Norris Museum curator Bob Burn-Murdoch takes a look at Dunkirk and the men from Huntingdonshire who played their part.
EVENTS were held recently to commemorate the anniversary of Dunkirk.
The evacuation continued into early June and it was 70 years ago this week that the full impact of the campaign struck home in Huntingdonshire.
The Huntingdonshire Territorials were among those caught up in the fighting. Technically the 5th Battalion of the Northamptonshire Regiment, they became the first territorial unit in the front line when they went out to France in the early months of the war.
Those who got safely home told their stories in The Hunts Post of June 6, 1940. Lieutenant Anthony Brown, of Huntingdon, swam a quarter of a mile to reach a minesweeper. Sergeant Geoffrey Hiscock, of St Neots, was hit by machine gun fire and had to walk 10 miles with a bullet in his side.
Not everyone made it back. The Hunts Post reported the deaths of two officers, Captain John Johnson and Colonel W E Green, both from St Ives.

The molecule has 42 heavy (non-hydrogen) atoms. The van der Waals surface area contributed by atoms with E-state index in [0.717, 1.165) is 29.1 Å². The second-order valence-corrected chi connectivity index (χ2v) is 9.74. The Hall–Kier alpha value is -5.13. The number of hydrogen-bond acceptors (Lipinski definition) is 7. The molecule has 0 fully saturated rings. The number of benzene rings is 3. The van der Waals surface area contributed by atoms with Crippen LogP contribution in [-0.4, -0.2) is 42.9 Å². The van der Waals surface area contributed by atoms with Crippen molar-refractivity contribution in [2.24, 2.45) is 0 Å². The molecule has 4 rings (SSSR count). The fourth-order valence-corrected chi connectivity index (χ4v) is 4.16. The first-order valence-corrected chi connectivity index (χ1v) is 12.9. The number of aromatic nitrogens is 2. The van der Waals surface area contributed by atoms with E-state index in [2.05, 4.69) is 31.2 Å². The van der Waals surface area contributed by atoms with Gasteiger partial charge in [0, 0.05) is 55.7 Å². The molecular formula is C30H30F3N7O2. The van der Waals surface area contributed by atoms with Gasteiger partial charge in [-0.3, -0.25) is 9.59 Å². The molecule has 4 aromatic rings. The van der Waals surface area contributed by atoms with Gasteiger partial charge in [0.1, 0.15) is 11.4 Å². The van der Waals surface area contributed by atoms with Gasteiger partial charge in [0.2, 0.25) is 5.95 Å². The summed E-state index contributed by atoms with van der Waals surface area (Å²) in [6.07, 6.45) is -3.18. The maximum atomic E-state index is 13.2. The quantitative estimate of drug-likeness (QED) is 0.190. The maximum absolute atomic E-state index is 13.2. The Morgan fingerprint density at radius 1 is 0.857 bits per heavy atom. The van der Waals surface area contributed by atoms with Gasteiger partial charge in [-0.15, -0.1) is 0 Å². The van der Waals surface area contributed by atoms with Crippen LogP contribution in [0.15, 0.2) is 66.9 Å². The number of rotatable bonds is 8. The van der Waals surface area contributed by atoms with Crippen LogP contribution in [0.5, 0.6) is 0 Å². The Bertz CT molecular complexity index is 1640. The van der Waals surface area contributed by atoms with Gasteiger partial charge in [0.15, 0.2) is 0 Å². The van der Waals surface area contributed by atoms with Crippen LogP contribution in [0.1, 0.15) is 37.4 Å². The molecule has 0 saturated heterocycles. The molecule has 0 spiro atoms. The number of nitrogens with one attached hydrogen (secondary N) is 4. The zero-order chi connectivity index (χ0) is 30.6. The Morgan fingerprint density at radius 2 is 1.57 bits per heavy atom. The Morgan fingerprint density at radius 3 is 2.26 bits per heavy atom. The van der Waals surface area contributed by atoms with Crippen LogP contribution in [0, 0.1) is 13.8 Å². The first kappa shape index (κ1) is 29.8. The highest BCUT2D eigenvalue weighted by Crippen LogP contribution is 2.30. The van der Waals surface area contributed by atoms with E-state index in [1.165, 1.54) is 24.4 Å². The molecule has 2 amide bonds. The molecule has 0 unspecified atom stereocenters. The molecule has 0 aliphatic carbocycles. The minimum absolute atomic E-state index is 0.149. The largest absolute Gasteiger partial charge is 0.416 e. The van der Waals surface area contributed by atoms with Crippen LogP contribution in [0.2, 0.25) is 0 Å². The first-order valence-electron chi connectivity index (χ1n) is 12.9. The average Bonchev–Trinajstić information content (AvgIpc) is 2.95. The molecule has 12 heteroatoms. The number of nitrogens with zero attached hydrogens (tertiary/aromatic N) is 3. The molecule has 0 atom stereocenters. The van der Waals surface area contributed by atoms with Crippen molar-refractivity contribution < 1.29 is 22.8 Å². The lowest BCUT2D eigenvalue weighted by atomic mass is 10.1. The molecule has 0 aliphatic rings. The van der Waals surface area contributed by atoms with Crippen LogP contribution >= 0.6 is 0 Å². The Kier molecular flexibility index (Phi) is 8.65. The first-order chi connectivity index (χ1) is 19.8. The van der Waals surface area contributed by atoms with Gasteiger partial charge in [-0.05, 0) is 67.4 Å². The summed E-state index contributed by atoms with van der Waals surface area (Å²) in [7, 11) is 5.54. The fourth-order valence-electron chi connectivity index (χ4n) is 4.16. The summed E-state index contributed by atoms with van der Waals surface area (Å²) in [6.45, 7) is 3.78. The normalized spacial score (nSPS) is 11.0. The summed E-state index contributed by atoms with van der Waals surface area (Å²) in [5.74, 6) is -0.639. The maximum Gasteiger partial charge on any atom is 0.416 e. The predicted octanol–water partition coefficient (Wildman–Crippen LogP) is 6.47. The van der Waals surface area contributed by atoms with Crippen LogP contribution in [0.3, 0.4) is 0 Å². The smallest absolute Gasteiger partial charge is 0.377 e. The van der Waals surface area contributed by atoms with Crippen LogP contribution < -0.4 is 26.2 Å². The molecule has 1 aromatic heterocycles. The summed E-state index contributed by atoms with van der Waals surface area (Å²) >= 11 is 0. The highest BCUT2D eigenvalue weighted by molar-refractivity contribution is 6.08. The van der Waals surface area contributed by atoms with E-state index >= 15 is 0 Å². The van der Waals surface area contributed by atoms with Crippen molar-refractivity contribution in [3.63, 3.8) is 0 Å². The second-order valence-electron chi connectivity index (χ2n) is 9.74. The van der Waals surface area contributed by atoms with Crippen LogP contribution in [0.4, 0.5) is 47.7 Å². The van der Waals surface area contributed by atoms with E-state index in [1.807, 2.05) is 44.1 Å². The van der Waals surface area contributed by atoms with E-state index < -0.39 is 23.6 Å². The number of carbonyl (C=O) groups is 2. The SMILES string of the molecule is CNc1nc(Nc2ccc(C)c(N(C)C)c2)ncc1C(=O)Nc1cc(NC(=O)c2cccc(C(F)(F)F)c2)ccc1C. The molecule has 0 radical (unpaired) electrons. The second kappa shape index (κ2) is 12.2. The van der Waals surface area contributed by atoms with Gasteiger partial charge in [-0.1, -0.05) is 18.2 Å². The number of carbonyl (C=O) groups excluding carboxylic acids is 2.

Captain Johnson was the son of Alderman Johnson whose family firm ran a grocer's shop. Colonel Green, the Battalion's commanding officer, was a dentist, a member of the colourful dental practice of Brown and Green (later joined by Mr White!)
The deaths of two such prominent men must have had a big impact in St Ives. Its population of 3,000 made it the size of a village nowadays.
And the St Ives war memorial bears the names of only three officers killed during the Second World War - to lose two within days of each other was grim news.
The Dunkirk evacuation came home to St Ives in another way as well. The town was then an important railway junction and some of the troops evacuated from France passed through on troop trains.
They were well looked after. On June 1, the St Ives joinery firm of Scotneys had provided a wooden canteen building in the cattle market, where the bus station is now. It was intended to offer hot meals and home comforts to troops stationed in the local area, mostly RAF personnel and searchlight crews.
Within days of the canteen's opening, troops from Dunkirk started to arrive and it stayed open until the early hours. In its first year of operation up to June 1941, the volunteers manning it served more than 120,000 meals.
Among the organising committee drawn from the town's churches was Mrs Green, widow of the colonel.